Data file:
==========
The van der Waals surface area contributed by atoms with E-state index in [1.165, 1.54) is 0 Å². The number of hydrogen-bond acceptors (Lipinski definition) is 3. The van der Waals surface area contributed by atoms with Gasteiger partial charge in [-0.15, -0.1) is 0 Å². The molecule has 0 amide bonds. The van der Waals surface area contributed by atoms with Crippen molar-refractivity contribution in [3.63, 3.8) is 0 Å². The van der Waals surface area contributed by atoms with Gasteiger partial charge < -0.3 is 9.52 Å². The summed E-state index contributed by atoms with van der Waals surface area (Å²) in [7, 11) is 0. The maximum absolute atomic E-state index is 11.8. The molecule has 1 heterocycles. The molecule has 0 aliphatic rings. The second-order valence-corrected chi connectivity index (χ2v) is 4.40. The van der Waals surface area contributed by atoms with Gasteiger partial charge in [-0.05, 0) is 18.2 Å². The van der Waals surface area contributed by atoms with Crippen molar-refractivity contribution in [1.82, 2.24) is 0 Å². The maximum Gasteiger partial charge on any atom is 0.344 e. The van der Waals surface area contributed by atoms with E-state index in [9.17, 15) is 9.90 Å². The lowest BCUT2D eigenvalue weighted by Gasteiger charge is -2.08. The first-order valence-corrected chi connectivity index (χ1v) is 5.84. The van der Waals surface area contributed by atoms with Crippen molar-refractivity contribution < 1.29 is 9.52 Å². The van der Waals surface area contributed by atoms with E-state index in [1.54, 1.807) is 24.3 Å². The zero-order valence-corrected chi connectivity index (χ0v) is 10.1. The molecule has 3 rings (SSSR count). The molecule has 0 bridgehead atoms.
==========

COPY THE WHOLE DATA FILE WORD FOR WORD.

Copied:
The van der Waals surface area contributed by atoms with E-state index in [1.165, 1.54) is 0 Å². The number of hydrogen-bond acceptors (Lipinski definition) is 3. The van der Waals surface area contributed by atoms with Gasteiger partial charge in [-0.15, -0.1) is 0 Å². The molecule has 0 amide bonds. The van der Waals surface area contributed by atoms with Crippen molar-refractivity contribution in [3.63, 3.8) is 0 Å². The van der Waals surface area contributed by atoms with Gasteiger partial charge < -0.3 is 9.52 Å². The summed E-state index contributed by atoms with van der Waals surface area (Å²) in [7, 11) is 0. The maximum absolute atomic E-state index is 11.8. The molecule has 1 heterocycles. The molecule has 0 aliphatic rings. The second-order valence-corrected chi connectivity index (χ2v) is 4.40. The van der Waals surface area contributed by atoms with Gasteiger partial charge in [-0.05, 0) is 18.2 Å². The van der Waals surface area contributed by atoms with Crippen molar-refractivity contribution in [1.82, 2.24) is 0 Å². The maximum Gasteiger partial charge on any atom is 0.344 e. The van der Waals surface area contributed by atoms with E-state index in [9.17, 15) is 9.90 Å². The lowest BCUT2D eigenvalue weighted by Gasteiger charge is -2.08. The first-order valence-corrected chi connectivity index (χ1v) is 5.84. The van der Waals surface area contributed by atoms with Crippen molar-refractivity contribution < 1.29 is 9.52 Å². The van der Waals surface area contributed by atoms with E-state index in [1.54, 1.807) is 24.3 Å². The zero-order valence-corrected chi connectivity index (χ0v) is 10.1. The molecule has 3 rings (SSSR count). The molecule has 0 bridgehead atoms.